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INSURANCE AGENCY SECURITY

INSURANCE AGENCY SECURITY

INSURANCE AGENCY SECURITY
June 24
08:43 2020

TechKnowFile

By Joe Esser

INSURANCE AGENCY SECURITY

Now more than ever, it’s everyone’s responsibility

Insurance agencies are hubs of sensitive policyholder data, and that data must be shared with carriers. Recent lockdowns across many U.S. states due to the COVID-19 pandemic have presented challenges for agencies, who continued to operate based on insurance’s status as an essential business. At the same time, cybercriminals saw new opportunities to penetrate businesses, with more employees working from home.

A lot of the time, these will be personal computers that haven’t been under management of the agency or brokerage, so you have no idea what the patch status is, if there’s sufficient anti-virus or if there is already an active infection on the computer.

Having a written security plan and protocols in place can ensure that the privacy expectations of policyholders are met, and that an agency or brokerage follows regional and national laws.

As chief technology officer at RedBird Security, some of the top cyber-risk concerns I see for agencies and brokerages include phishing and spear phishing attacks, as well as unsecured cloud apps like Office 365, Azure and Dropbox. Agency and brokerage leaders need to properly train personnel on current cyber threats and securely implement virtual private networks (VPNs) and remote access, especially as more employees are working from home.

Secured VPN access

Agencies and brokerages must first identify what their current firewall allows for in terms of VPN access. Some will offer client VPN as a licensed feature, either per user or just against the device, so you’ll need to have licensing in place for your expected user base once workers are remote. Unified Threat Management and Next-Gen Firewalls (NGFW) can add security features at the firewall level, beyond just passing traffic. This additional layer can help mitigate threats before they reach the internal network. Most vendor offerings add anti-virus, anti-spyware, anti-malware, intrusion detection and prevention, Geo-IP filtering and SSL inspection, among others.

A second concern is the condition of the computers you allow to connect to your network through VPN access. A lot of the time, these will be personal computers that haven’t been under management of the agency or brokerage, so you have no idea what the patch status is, if there’s sufficient anti-virus or if there is already an active infection on the computer. Those are all things to keep in mind. Agencies and brokerages should ensure that their staff have a reputable, up-to-date anti-virus program from a vendor they approve. Each employee should run a full scan of their computer to verify it is clean, and the agency or brokerage will want to make sure employees are updating their operating systems regularly. A better option might be to lock down VPN access to only work computers or a terminal server with company-approved protections already in place, which employees can then use to access the network.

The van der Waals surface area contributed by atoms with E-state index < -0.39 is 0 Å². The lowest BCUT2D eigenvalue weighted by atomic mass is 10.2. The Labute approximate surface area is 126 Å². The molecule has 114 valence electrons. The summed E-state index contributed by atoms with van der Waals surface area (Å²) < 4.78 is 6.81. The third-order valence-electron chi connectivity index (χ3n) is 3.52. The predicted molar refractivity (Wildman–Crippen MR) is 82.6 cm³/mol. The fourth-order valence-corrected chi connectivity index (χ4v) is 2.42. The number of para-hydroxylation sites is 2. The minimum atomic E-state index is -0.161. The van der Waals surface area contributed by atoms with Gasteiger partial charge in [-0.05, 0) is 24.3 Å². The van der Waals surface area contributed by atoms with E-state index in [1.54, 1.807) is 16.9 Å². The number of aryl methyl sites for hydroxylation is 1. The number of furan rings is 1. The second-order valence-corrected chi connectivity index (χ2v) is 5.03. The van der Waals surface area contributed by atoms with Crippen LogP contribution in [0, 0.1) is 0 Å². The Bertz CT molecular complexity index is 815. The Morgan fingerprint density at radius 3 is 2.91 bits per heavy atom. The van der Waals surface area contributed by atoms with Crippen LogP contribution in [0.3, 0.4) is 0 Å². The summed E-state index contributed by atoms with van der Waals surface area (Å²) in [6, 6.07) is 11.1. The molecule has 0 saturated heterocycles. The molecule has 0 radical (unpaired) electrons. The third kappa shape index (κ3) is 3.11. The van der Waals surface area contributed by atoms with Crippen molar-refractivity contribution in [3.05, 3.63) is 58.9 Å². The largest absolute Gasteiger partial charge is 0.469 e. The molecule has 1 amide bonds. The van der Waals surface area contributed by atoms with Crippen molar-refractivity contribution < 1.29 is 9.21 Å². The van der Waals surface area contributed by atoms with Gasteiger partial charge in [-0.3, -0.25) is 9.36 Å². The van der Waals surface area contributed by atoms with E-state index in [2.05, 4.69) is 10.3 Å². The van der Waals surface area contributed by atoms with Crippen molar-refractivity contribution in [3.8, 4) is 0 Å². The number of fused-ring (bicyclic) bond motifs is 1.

Email protections

By now, many agencies have employed disk encryption on their devices and taken steps to further secure their email. One way to do this is by using email encryption as a layer of security to protect emails containing sensitive information in transit. Another way is by enabling Multi-Factor Authentication (MFA). MFA brings an additional layer of security to the mailbox log-in process, requiring a user to accept the log-in attempt before it goes through or to enter a regenerating token in addition to their password. Having MFA enabled helps protect a user’s mailbox and its contents from another person gaining unauthorized access and either stealing information or impersonating the user.

Attachment sandboxing (naming might vary) is the process of scanning attachments for malicious content (like viruses, malware, malicious Office macros and OLE, etc.) before it reaches the user’s inbox. Users should still be educated on spotting spam email, but such scanning helps catch some threats at the front door and places them in a quarantine folder before a decision needs to be made on it. For instance, many people receive fake emails from UPS with an attachment and unsuspectingly open them. This attachment then installs a Trojan on the computer and/or network. With sandboxing, you can strip these attachments and have them inspected prior to delivery to the end user. In this way, a bad Excel file with a payload in it can be deleted, but a good document with macros in it to perform cell calculations is allowed to arrive to the end user’s mailbox.